I usually hang out at Rooster's pre-k playground for awhile after I pick her up.
It gives her a chance to play longer with her best friend and I effectively kill time until I can go pick up The Mayor.
[And it would be unfair not to admit that I really like the standing around and talking with the other parents part.]
Over time, I have developed a friendship with the parents of one of The Rooster's best friends.
The wife is secretly hysterical.
She is an introvert and, should you meet her on the street, you might find her quiet, but you would not know her true nature.
She endlessly e-mails me links to you tube videos of Latvian, Pirate Eurovision contestants.
Recently, after I retaliated with a little failed Karaoke, she admitted that "Tuts My Barreh" is her new make-out, come on, theme song.
[So you can see why I like talking to her.]
And that is just what I was doing when I heard,
"Mommy, come strap me in!"
The Rooster and her friend had climbed up on the baby swings.
Now, technically, they're not supposed to be on the baby swings in the first place because they are much too big.
"It's okay Roo," I called to her, "just hold on tightly to the rope."
Four seconds later I watched her fall and hit her chin. Hard.
I ran to her, scooped her up, covered her in love and apologized.
It was absolutely my fault... I was too pre-occupied talking to my friend.
[Oh, the guilt!]
A nano second later, The Rooster's friend also fell and she too, began to cry.
Her mother scooped her daughter up just as I had done.
When our girls calmed down a bit, she caught my eye and said,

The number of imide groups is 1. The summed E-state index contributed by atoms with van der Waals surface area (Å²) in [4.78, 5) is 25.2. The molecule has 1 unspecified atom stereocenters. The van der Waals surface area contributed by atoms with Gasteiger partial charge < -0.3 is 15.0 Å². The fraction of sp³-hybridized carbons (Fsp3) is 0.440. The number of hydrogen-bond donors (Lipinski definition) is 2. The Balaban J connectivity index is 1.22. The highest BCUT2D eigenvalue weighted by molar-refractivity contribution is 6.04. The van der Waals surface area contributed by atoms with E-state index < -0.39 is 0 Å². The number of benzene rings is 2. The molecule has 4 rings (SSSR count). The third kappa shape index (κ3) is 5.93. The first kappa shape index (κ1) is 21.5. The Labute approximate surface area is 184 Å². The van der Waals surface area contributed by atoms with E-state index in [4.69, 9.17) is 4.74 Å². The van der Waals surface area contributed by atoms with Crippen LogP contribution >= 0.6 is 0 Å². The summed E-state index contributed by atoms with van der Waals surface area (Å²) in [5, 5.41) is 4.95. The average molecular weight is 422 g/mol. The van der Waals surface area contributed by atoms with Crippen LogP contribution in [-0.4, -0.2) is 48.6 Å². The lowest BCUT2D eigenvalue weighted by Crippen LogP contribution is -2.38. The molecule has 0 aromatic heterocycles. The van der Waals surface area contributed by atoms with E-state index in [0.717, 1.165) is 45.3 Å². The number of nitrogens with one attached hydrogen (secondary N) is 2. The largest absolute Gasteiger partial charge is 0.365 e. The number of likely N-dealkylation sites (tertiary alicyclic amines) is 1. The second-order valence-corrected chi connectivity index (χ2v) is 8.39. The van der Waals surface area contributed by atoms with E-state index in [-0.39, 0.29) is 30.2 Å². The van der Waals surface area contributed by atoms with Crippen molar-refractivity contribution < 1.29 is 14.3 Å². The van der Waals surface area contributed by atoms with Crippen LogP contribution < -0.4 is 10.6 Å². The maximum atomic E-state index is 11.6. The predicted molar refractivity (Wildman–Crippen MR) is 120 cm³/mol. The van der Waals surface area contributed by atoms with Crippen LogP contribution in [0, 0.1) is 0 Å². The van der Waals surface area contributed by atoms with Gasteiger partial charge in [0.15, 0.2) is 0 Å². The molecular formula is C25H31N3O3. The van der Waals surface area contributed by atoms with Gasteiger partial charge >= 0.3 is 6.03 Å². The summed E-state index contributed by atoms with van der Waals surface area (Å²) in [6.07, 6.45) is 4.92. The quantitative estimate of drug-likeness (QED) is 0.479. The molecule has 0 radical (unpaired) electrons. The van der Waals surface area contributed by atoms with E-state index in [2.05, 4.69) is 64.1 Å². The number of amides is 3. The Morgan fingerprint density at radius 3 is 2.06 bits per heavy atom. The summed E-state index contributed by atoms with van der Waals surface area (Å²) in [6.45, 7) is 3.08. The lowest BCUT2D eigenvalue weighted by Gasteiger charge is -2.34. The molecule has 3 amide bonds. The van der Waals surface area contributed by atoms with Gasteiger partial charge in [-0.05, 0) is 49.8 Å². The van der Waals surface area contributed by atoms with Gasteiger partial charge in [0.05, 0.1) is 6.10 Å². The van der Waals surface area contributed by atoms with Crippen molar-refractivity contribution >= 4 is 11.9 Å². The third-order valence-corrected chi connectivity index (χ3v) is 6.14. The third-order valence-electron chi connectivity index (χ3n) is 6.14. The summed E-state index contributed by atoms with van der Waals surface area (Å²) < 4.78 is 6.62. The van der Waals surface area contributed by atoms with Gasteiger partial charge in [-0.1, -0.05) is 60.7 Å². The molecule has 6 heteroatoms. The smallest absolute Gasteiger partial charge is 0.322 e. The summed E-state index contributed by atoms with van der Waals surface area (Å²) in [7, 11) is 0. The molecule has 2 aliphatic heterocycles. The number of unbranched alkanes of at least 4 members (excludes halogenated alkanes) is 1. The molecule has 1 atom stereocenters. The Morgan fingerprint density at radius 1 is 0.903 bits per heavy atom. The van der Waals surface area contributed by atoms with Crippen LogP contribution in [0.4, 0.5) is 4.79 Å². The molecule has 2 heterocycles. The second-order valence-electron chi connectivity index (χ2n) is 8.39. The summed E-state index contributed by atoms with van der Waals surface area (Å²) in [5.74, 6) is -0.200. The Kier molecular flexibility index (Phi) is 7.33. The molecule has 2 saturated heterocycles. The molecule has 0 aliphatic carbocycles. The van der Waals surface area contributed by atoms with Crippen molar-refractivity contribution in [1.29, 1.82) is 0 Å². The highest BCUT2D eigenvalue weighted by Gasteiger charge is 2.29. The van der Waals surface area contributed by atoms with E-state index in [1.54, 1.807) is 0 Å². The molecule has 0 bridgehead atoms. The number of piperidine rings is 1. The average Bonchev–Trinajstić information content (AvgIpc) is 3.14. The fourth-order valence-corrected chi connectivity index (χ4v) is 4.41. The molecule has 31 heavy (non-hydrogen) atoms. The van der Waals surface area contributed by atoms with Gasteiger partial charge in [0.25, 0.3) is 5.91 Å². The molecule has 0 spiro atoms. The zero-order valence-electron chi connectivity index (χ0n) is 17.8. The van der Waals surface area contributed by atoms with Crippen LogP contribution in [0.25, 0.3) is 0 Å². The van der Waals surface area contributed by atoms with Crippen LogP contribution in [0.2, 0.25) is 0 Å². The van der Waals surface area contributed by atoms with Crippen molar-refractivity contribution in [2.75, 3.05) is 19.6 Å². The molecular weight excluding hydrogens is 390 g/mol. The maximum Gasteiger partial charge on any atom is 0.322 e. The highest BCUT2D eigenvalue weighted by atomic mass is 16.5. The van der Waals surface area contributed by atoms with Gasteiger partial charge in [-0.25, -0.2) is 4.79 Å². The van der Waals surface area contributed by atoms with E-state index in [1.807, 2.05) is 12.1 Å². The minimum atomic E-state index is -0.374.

"We should probably just split the Mother of the Year Award."
No more going strapless!
Monday, August 31, 2009
I usually hang out at Rooster's pre-k playground for awhile after I pick her up.
Friday, August 28, 2009
My children were picking on each other at breakfast the other day.
[Because every day is the same.]
I interrupted them and asked WHY they fought so incessantly.
In response, they simply accused each other of being annoying.
[Oh, struggle of struggles!]
"Mayor, can you think of something The Rooster could do to make you feel good instead of annoyed?" I asked.
He thought for a moment.
"She could stop kissing and hugging me so much. I don't always like to be touched."
"And what about you, Rooster? Can you think of something The Mayor could do that would make you feel less annoyed?"
"He could help me to not feel so little all the time," she said.
A few days later they were both trying to make King Tut masks, an art project meant for much older kids.
There were a lot of pieces to cut out and The Rooster became increasingly frustrated.
"Here, let me help you," The Mayor said. "I'll cut your pieces out for you."
Beaming, she watched him cut. She didn't touch him at all.
Wednesday, August 26, 2009
Because of a meeting at work, I spent the last two days with a Buddhist priest.
In our forty eight hours together, I asked him a lot about his faith.
Fundamentally, he saw the world as a borderless garden where everyone is welcome and invited to plant seeds.
He suggested that each of us find our best, most compassionate selves when we help nurture the seeds that others plant, when we recognize the good in others and help them.
He said he believed that love and compassion existed within every person, that it was universal.
“When you recognize the good in another person,” he said, “they go on to recognize the good in someone else. It creates a ripple effect for a more peaceful world. In seeing the good in others, you polish the goodness in yourself.”
The priest said he tried to approach every human interaction as an opportunity to help.
"How can I help you?" he liked to say.
I got home late the first night, and kept K up late talking about the idea of trying to recognize the good in others as an everyday act.
I wondered if there might be a way to employ these ideas when The Mayor and The Rooster become entangled in their many, daily struggles.
[My children spend a good part of every day trying to annoy each other, poke the other in the eye or generally disrupt the other’s peace.]
I imagined pulling them apart in one of those moments where, as a parent, I am forced to intervene lest blood be shed.
What if, before I got down to the business of mediating the mac-n-cheese vs. hot dog debate, I asked each of them to quiet themselves and say something nice about the other person?